Three key themes for producing successful projects emerged from this year's edition of the Atlantic Film Festival's Strategic Partners: understanding and adapting to rapidly changing audience needs; focusing on strong business models and sustainable corporate financing.
Ultimately, realizing that making films, television and multi-platform fiction is still all about telling wonderful stories that capture and hold audiences.
"For me, it's co-production, co-production, co-production," said Rebecca O'Brien, renowned producer of 12 Ken Loach films, including the AFF's opening gala film and 2012 Cannes Jury Prize winner, The Angels' Share. O'Brien appeared as the Strategic Partners keynote – in conversation with award-winning Canadian producer, Thom Fitzgerald – addressing 200 senior industry delegates from 20 countries who converged on Halifax September 13 to 16.
When asked how many partners on a project is too many, O'Brien responded, "We had 21 partners on The Wind That Shakes The Barley. So, really, if it makes the film, there's never too many." No matter what else, she added, it really comes down to telling the story: "The story is the main thing, always." That sentiment was echoed throughout the weekend's remaining panels and presentations as well.
Transmedia guru Brent Friedman (Star Trek Enterprise, Star Wars, The Clone Wars, Halo 4) gave the Saturday keynote, focusing on the audience as a moving target. “I'm a story-teller first," said Friedman. "It's our obligation as storytellers to understand what is going on in the audience's head." Audiences today are a hybrid, according to Friedman: "They are the movie-goer, TV watcher, gamer, mobile user all wrapped into one.” He added that people want instant gratification for their efforts when they are engaged in the experience and must be able to move through the content seamlessly, regardless of the format.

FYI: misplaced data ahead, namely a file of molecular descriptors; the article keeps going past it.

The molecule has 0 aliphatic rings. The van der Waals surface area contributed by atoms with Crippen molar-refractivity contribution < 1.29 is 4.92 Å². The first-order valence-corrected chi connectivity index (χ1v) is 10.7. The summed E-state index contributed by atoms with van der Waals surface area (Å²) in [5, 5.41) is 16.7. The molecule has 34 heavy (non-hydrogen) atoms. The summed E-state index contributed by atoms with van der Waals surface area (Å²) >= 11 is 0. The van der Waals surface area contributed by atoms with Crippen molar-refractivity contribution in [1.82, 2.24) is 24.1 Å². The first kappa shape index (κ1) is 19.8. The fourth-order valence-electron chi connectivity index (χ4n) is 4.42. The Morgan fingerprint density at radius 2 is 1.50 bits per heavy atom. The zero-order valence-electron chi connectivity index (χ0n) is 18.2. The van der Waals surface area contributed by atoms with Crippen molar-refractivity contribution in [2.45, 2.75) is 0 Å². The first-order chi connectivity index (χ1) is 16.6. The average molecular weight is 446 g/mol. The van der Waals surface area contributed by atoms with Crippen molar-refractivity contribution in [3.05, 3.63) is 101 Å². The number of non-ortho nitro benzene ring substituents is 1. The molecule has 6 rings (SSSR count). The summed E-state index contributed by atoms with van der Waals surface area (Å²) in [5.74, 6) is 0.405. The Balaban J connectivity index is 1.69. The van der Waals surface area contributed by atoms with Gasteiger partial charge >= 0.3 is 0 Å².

Delegates – including producers, financiers, broadcasters, and agency representatives – were also inspired by stimulating panel discussions that highlighted the importance of designing collaborative, sustainable business models. "We as producers don't have a lot of time to think about business development, but the key is focusing on accountability and all those things that other businesses sometimes take for granted," said Christina Piovesan of First Generation Films. "We sit down with our team, build a plan and are accountable for results." Panel conversations also explored the recent migration of feature film concepts and talent to television and the web, as the options for in depth story-telling become more rapidly available both for content creators and the audiences.
The co-production market of the Atlantic Film Festival, Strategic Partners is widely considered one of the world's best places to co-produce and co-venture with Canadians. Strategic Partners selects delegates from across Canada and around the world, looking to meet key players, pitch their projects, and expand their knowledge.
"We are very lucky in Halifax and Nova Scotia to have this extremely important international meeting place for filmmakers. I've met with people from Mexico, France, Germany, England, the US, and other parts of Canada," said Michael Donovan, Chairman and CEO of DHX Media, who won an Academy Award for the documentary feature Bowling for Columbine. "It's great because it's very relaxed here. There's no tension and I think where there's very little pretension, or very little tension…that creates the proper environment in which deals can actually get done.”
Producers in Trans Atlantic Partners, the intensive co-production training and networking program presented by Strategic Partners, the Eric Pommer Institut and IFP – which kicked off in Berlin in June and continued during Strategic Partners and the Atlantic Film Festival in Halifax – head to New York for the third and final module, set amidst the IFP Independent Film Week.
The Atlantic Film Festival is an eight-day celebration of film, video and music from around the world. It is a festival that turns Halifax – a charming and historic seaside city – into an international mecca for the arts, abuzz with filmmakers, industry types and film lovers. What began in 1981 as a tiny, grassroots operation in St. John’s, Newfoundland has blossomed into one of Canada’s premiere film festivals. The cornerstone September Festival includes year-round industry and community events for every taste.
For interviews, or more information, contact:
Fiona Kirkpatrick Parsons, publicist Strategic Partners/Trans Atlantic Partners Atlantic Film Festival on FiPR@ymail.com